1.  Habits – everyone is talking about habits and ordinary people understand them slightly differently than psychologists. For a health psychologist, habit associations develop when in response to a specific situation, someone consistently does something that achieves desirable outcomes. Bad habits such as smoking or eating late at night are difficult to change, as they can become our default options that come naturally and without thinking. In order to maintain health behaviour change, we need to break bad habits and shape good ones and psychology gives us some great actionable solutions on how to do that. New positive habits usually take time to form and old ones take time to fade out. A popular behaviour change technique to develop habit is to monitor the cues (what causes the particular behaviour) and to respond with the same behaviour to the same cues in the same context. 
  1.  Finally, our environment, place where we are and people who surround us, needs to be supportive for us to maintain positive health behaviours. When we change our behaviour, we often need to change our environment or restructure it. People around us are an important part of our environment. Family, friends and people who we spend time with have an impact on how healthy we are. They can help us improve by providing encouragement or being our role models, yet they can also have a negative impact by nagging us to smoke cigarettes and drink alcoholic drinks with them. We do not recommend that you stop spending time with your friends who are inactive, drink alcohol, smoke and eat unhealthy food. We do encourage you to share your health plans and make an active decision to not be pressured by others. For example, saying no to that third cake serving.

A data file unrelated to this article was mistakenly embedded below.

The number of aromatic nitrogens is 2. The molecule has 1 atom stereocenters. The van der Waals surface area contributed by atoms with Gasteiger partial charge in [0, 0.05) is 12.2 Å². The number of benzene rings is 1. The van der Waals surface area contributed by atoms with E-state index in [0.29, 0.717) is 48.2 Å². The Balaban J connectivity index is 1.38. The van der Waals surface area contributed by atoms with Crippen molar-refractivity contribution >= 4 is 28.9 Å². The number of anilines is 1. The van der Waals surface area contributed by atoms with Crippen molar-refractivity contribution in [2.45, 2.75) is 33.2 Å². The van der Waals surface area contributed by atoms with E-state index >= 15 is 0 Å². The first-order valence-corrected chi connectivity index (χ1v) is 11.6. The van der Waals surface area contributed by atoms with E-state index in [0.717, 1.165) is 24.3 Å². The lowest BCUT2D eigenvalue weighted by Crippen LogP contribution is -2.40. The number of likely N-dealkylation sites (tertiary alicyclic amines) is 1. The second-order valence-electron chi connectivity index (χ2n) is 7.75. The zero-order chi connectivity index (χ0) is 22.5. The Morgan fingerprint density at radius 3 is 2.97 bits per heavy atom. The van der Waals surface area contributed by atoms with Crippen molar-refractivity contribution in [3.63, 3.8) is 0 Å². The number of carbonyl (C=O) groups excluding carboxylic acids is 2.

How do you inspire your patients not only to change what they do but also to maintain new health behaviours long term? 

Practical recommendations:

  1. Stay motivated – easier said than done. Ask your patient why they want to change and maintain new health behaviour, mention previous success or other people who struggled but succeeded.
  2. Monitor – encourage your patients to self-regulate and keep an eye on what they do, e.g., monitoring and regulating sleep, activity, diet, substance use.
  3. Everyone needs resources – ensure that your patients have what they need to succeed in terms of psychological and physical resources, e.g., by getting enough sleep and stocking up on healthy food supplies. 
  4. Work on habits – having good habits is the single best predictor of long-lasting health behaviour change. In order to develop good habits, your patient can form an ‘if-then’ plan linking cues with actions, e.g., when I see my walking shoes by the door, I will go for a walk.
  5. Environment needs to be supportive – your patient needs to be embedded in a supportive environment with access to resources and people who provide support. It is good to check with the patient if the place where he/she lives and works is supportive for their behaviour change, if it is not, how could it improve? Also your patient could reach out to family and friends for support in long-lasting behaviour change.